If you spot a certain bright orange frog at the Singapore Botanic Gardens, these frogs are a new addition to the nature area.
The nocturnal Cinnamon Bush Frog is considered vulnerable according to the Singapore Red Data Book and previously, was mostly confined to Bukit Timah and Central Catchment Nature Reserves, and the surrounding nature parks.
To increase its population and expand its distribution to more forested areas, the small amphibians were recently introduced to the Botanic Gardens under the National Parks Board's (NParks) Species Recovery Programme.
Installing artificial habitats for the frogs
A suitable pilot site was identified at the Botanic Garden's Rain Forest area, which is one of the last remaining primary forests in Singapore.
The forested area has a multi-layered ecosystem of ferns, herbs, climbers, shrubs and trees, as well as a high canopy cover.
The canopy cover helps to lower the temperature of the environment and keep it cool and humid, which are optimal conditions for the Cinnamon Bush Frog.
To ensure the environment is suitable for the species, artifical phytotelms — water cavities in trees or fallen rotting logs — were installed in the Rain Forest area to provide the frogs with a suitable habitat.
During the pilot, which lasted from Dec. 2017 to Mar. 2018, seven adult Cinnamon Bush frogs and 40 tadpoles were released into the Rain Forest, NParks told Mothership.
Researchers had monitored the nature reserves and parks for tadpoles and adult frogs before carefully translocating some to the Botanic Gardens.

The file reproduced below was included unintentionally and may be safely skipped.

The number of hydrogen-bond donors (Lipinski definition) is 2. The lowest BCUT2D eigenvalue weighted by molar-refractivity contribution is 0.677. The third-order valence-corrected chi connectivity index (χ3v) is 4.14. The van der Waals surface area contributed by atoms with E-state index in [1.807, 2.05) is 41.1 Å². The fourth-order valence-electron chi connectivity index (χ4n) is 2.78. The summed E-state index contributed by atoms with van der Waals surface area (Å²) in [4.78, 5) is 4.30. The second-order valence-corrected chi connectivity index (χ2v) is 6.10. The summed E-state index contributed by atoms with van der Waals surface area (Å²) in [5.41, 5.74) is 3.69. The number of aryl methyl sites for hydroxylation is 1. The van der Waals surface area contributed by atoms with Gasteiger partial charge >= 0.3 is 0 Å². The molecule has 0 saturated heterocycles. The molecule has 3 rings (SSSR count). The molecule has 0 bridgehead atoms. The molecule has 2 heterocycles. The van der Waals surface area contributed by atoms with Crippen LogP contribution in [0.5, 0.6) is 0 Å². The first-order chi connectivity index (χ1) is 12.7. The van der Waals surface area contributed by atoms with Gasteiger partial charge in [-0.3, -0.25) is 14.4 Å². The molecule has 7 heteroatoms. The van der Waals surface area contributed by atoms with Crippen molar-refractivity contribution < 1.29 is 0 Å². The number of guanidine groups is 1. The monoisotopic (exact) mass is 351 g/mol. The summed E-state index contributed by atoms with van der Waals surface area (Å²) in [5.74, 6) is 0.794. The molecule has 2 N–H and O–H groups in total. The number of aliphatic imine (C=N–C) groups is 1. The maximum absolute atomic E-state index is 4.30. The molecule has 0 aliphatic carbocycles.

The Botanic Gardens population was subsequently monitored regularly to make sure the area remained conducive for the frogs to breed and survive.
The pilot was a success — the frogs began breeding a few months later and eggs and new tadpoles were observed in some of the artificial phytotelms.
NParks observed that since then, the frogs have been breeding regularly, and their distribution within the Rain Forest has expanded.
Currently, NParks is still monitoring the population regularly, and plan to continue introducing the species to other suitable sites in Singapore to "safeguard its future survival".
Conserving native wildlife
Amphibians are natural biological indicators of the 'health' of an environment, as they are highly sensitive to environmental changes.
"Its successful introduction into our forest is an encouraging sign of not just the future survival of this vulnerable species, but also health and survival of Singapore’s natural ecosystem," said Group Director of the National Biodiversity Centre, Lim Liang Jim.
Thus far, the Species Recovery Plan includes other rare species like the Singapore Freshwater Crab and the Straw-headed Bulbul.
The plan was first introduced in 2015 as part of the Nature Conservation Masterplan, which outlines the agency's plans to coordinate, strengthen and intensify Singapore's biodiversity conservation efforts.
It aims to conserve native flora and fauna that are endemic (native to and found only in Singapore), rare or threatened here.
Over the next 10 years, NParks will implement species recovery plans for over 70 more native plants and animal species, restore 30 hectares of forest, marine and coastal habitats, and enhance habitats in at least 50 per cent of Singapore’s gardens, parks and streetscapes.
Top photo by Daniel Ng via NParks